5 unusual facts about memory

“In order to remember the new, you must first forget the old,” psychologists say, based on the data of recent studies. What else did they decide to surprise us?

First you need to “turn on” memory

It turns out that simple attention is not enough to remember something for a long time. Memory must be “enabled”. When people do not expect them to be checked, they can forget new information in a second, even if they just listened to her carefully. “It is believed that if we have already paid attention to something, then we will remember that interest us in all details. Our experiments showed that this is far from always. We found out: when a person does not expect that he will be checked, he often does not remember anything – even in the most general terms, ”says one authors of the study, Dr. Brad Wyble). But if we know that there is a check, memorization is 2-3 times better.

H. Chen, b. Wyble “Amnesia for Object Attributes: Failure To Report Attended Information that Had Just Reached Conscious Awareence”, Psychological Science, 2015.

Classical music improves memory

Listening to classical works increases the activity of genes related to learning and memory, and at the same time reduces the activity of genes associated with neurodegenerative processes. This conclusion was made based on the results of the study, which showed how music affects the transcription of genes (the process of protein synthesis) in the entire human genome.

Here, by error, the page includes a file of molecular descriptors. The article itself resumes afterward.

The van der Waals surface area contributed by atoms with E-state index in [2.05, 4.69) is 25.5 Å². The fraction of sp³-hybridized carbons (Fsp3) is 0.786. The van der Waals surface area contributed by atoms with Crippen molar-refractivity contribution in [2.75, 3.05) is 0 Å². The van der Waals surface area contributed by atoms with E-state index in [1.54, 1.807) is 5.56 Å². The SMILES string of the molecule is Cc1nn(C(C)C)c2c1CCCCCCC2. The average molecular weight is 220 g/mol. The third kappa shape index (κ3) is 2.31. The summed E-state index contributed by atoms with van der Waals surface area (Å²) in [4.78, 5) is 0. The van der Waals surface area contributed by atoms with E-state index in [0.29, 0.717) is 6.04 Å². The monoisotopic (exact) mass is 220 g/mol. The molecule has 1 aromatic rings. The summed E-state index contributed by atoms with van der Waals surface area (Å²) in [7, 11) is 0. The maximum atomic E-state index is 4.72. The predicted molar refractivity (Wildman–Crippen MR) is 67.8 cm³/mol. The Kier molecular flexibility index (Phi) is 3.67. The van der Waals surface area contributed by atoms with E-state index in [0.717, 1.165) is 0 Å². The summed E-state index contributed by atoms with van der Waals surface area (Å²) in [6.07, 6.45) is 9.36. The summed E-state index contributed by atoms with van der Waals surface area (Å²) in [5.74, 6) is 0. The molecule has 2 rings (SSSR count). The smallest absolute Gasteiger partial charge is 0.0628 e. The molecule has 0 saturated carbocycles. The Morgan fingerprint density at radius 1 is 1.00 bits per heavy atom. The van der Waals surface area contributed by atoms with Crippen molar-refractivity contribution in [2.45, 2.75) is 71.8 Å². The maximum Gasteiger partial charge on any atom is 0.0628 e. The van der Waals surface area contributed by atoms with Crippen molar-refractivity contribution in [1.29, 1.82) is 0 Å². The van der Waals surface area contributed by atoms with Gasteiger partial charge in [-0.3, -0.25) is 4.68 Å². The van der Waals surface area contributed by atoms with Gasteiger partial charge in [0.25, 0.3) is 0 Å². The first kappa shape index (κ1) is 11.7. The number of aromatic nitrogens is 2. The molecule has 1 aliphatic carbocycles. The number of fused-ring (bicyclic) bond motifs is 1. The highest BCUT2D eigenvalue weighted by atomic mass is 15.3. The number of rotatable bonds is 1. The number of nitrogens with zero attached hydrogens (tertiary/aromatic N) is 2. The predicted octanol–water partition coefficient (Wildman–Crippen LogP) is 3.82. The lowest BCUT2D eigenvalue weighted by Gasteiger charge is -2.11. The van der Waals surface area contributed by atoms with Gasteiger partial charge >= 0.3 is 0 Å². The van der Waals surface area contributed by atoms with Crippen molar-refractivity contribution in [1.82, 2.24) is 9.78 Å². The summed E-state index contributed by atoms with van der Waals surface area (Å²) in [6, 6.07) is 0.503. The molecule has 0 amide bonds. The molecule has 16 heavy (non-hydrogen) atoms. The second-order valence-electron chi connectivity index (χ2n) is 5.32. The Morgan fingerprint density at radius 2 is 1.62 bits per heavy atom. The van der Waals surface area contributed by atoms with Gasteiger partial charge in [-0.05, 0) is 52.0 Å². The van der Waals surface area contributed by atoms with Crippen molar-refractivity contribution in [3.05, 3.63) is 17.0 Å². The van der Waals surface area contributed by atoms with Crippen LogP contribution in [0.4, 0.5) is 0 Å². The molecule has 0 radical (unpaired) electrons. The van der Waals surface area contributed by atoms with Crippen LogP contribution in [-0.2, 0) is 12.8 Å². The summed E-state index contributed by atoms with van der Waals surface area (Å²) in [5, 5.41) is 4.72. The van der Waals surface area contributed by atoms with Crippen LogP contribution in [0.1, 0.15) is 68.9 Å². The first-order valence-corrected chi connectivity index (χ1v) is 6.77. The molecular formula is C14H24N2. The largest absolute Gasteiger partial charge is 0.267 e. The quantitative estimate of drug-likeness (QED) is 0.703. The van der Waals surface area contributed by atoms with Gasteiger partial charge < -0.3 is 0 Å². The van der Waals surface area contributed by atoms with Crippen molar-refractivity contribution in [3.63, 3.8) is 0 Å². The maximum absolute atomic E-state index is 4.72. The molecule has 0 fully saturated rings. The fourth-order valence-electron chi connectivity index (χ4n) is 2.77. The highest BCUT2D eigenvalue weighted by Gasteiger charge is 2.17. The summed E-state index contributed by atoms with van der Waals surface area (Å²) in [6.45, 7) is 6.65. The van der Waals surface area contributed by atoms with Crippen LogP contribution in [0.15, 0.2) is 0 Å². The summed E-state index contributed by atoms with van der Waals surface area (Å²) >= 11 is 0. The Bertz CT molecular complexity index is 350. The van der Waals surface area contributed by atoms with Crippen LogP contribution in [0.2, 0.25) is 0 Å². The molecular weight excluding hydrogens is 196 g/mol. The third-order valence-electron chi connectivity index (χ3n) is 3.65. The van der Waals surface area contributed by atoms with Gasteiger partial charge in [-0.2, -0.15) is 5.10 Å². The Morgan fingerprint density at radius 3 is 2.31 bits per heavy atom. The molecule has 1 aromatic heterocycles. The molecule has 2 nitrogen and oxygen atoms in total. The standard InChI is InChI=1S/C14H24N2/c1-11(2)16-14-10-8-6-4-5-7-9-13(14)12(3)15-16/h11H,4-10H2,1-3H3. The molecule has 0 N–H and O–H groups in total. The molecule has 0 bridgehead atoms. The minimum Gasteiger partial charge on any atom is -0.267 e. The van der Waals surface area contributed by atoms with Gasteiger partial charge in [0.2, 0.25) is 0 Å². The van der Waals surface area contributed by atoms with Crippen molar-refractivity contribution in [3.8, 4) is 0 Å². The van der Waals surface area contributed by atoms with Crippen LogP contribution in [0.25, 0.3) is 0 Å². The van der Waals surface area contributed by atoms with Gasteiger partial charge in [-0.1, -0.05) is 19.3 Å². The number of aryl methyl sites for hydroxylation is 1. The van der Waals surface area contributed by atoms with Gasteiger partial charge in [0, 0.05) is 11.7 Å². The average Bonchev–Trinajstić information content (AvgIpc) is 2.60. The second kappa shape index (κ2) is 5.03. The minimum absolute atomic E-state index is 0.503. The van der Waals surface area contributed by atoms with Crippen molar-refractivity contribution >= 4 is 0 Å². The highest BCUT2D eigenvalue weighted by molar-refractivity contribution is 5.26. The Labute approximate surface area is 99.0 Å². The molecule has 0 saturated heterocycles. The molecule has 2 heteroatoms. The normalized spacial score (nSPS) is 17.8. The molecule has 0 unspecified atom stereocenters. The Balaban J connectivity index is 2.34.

C.Kanduri et al. “The Effect of Listening to Music on Human Transcriptome”, 2015.

Day sleep improves memory by five times

Day sleep lasting less than an hour can improve memory 5 times. Two groups of subjects were given the task of remembering pairs of words unrelated to each other. Then the first group went to bed for 45-60 minutes, and the second-watch the video. After the check was carried out, and it turned out that the participants of the first group forgot much https://hollyhobbieworld.com/les-medecins-ont-explique-comment-augmenter-la/ less new information.

S. Studte et al. “Nap Sleep Preserves Associative But Not Item Memory Performance”. Neurobiology of Learning and Memory, 2015.






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